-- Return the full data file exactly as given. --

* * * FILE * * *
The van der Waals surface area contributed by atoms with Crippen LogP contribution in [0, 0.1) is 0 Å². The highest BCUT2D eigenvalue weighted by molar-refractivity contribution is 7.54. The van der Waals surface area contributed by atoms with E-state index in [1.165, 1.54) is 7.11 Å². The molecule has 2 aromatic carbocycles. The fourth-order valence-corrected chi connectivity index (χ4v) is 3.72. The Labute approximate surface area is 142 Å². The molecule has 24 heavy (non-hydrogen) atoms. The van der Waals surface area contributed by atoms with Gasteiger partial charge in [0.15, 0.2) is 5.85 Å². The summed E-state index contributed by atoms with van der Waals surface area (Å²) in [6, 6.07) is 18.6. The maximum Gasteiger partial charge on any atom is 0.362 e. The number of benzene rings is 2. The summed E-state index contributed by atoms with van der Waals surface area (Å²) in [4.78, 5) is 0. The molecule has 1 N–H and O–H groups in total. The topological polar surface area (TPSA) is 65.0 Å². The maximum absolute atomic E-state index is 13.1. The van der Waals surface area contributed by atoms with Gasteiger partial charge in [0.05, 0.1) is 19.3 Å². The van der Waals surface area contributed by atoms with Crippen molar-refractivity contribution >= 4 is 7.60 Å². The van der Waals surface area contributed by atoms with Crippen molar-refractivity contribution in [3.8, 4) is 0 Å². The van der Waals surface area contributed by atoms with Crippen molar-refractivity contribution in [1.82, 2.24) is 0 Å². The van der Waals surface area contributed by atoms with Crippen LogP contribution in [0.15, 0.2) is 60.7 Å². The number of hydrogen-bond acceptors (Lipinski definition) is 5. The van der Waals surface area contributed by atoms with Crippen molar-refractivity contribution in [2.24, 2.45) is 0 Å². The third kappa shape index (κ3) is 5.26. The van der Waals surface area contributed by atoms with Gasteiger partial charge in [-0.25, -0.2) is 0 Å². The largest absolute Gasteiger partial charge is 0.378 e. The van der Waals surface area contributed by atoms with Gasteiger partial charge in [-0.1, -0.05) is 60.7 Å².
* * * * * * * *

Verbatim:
The van der Waals surface area contributed by atoms with Crippen LogP contribution in [0, 0.1) is 0 Å². The highest BCUT2D eigenvalue weighted by molar-refractivity contribution is 7.54. The van der Waals surface area contributed by atoms with E-state index in [1.165, 1.54) is 7.11 Å². The molecule has 2 aromatic carbocycles. The fourth-order valence-corrected chi connectivity index (χ4v) is 3.72. The Labute approximate surface area is 142 Å². The molecule has 24 heavy (non-hydrogen) atoms. The van der Waals surface area contributed by atoms with Gasteiger partial charge in [0.15, 0.2) is 5.85 Å². The summed E-state index contributed by atoms with van der Waals surface area (Å²) in [6, 6.07) is 18.6. The maximum Gasteiger partial charge on any atom is 0.362 e. The number of benzene rings is 2. The summed E-state index contributed by atoms with van der Waals surface area (Å²) in [4.78, 5) is 0. The molecule has 1 N–H and O–H groups in total. The topological polar surface area (TPSA) is 65.0 Å². The maximum absolute atomic E-state index is 13.1. The van der Waals surface area contributed by atoms with Gasteiger partial charge in [0.05, 0.1) is 19.3 Å². The van der Waals surface area contributed by atoms with Crippen molar-refractivity contribution >= 4 is 7.60 Å². The van der Waals surface area contributed by atoms with Crippen molar-refractivity contribution in [3.8, 4) is 0 Å². The van der Waals surface area contributed by atoms with Crippen molar-refractivity contribution in [1.82, 2.24) is 0 Å². The van der Waals surface area contributed by atoms with Crippen LogP contribution in [0.15, 0.2) is 60.7 Å². The number of hydrogen-bond acceptors (Lipinski definition) is 5. The van der Waals surface area contributed by atoms with Crippen molar-refractivity contribution in [2.24, 2.45) is 0 Å². The third kappa shape index (κ3) is 5.26. The van der Waals surface area contributed by atoms with Gasteiger partial charge in [-0.25, -0.2) is 0 Å². The largest absolute Gasteiger partial charge is 0.378 e. The van der Waals surface area contributed by atoms with Gasteiger partial charge in [-0.1, -0.05) is 60.7 Å².